Dialysis Patients Hospitalized on Weekends Have Worse Outcomes
HD patients admitted on weekends are 18% more likely to die in the first three days.
Maintenance dialysis patients hospitalized over weekends have increased mortality rates and longer lengths of stay compared with those admitted during weekdays, according to researchers.
Ankit Sakhuja, MD, of Cleveland Clinic, and colleagues analyzed 3,278,572 nonelective hospital admissions of maintenance dialysis patients, of which 704,491 occurred over weekends and 2,574,081 occurred during weekdays. After adjusting for potential confounders, patients hospitalized over weekends had a 6% higher in-hospital mortality risk than those admitted on weekdays and an 18% higher mortality risk during the first three days of admission, Dr. Sakhuja's group reported in the American Journal of Kidney Diseases (2013;62:763-770).
Compared with patients admitted on weekdays, those admitted over a weekend were less likely to be discharged to home and more likely to be discharged to long-term skilled nursing facilities, the researchers reported. In addition, the adjusted time to death was 9% shorter and the adjusted length of hospital stay of survivors was 3% longer in patients admitted over a weekend versus those admitted on a weekday.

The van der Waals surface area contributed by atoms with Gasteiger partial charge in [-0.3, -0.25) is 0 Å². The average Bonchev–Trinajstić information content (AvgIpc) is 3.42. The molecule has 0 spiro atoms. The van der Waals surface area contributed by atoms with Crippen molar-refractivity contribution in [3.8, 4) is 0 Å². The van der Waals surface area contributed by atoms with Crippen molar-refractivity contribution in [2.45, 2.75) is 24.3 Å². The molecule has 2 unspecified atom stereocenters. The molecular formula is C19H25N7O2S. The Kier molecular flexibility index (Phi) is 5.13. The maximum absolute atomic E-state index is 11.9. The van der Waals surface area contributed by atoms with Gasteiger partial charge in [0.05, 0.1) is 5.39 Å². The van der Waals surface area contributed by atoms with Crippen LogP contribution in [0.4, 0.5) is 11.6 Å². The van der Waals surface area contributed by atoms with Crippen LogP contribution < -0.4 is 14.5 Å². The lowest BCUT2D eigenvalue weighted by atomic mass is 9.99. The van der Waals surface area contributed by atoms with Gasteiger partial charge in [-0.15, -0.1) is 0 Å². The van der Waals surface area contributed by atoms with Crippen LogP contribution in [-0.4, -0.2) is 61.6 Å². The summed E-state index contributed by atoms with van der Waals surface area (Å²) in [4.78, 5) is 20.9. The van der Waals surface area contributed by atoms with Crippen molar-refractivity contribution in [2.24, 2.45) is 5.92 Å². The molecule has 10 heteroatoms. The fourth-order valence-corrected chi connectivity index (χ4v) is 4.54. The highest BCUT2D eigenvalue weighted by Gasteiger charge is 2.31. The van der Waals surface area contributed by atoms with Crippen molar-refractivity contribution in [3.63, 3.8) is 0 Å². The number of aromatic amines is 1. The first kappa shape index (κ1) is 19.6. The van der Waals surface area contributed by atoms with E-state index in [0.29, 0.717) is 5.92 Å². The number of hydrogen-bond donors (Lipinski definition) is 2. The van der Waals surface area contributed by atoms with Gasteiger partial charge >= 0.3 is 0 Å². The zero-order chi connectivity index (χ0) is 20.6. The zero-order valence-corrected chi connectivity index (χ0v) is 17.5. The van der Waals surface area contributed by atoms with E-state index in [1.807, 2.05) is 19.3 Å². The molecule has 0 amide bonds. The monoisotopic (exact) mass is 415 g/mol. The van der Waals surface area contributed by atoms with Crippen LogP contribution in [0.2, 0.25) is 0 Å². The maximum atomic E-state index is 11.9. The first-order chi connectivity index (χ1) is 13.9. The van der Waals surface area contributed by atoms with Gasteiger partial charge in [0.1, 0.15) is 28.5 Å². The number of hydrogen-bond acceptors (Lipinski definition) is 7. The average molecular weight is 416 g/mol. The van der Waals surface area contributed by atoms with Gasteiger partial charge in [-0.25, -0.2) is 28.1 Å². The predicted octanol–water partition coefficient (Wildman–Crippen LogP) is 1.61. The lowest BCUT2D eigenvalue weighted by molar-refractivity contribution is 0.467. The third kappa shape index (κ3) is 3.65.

The phenomenon of more unfavorable outcomes associated with weekend hospital admissions has been demonstrated in other patient populations, including those with acute kidney injury, myocardial infarction, and stroke, the investigators pointed out. Potential explanations include differential staffing models with limited availability of clinician expertise, unmeasured differences in severity of illness, and decreased accessibility to diagnostic and therapeutic procedures, the authors wrote.
The researchers classified weekend admissions as those occurring from midnight Friday to midnight Sunday, and noted that this does not take into account that healthcare services on Friday evenings, early mornings on Mondays , and holidays likely are similar to those provided over weekends. “We therefore may have underestimated the worse outcomes over weekends,” they stated.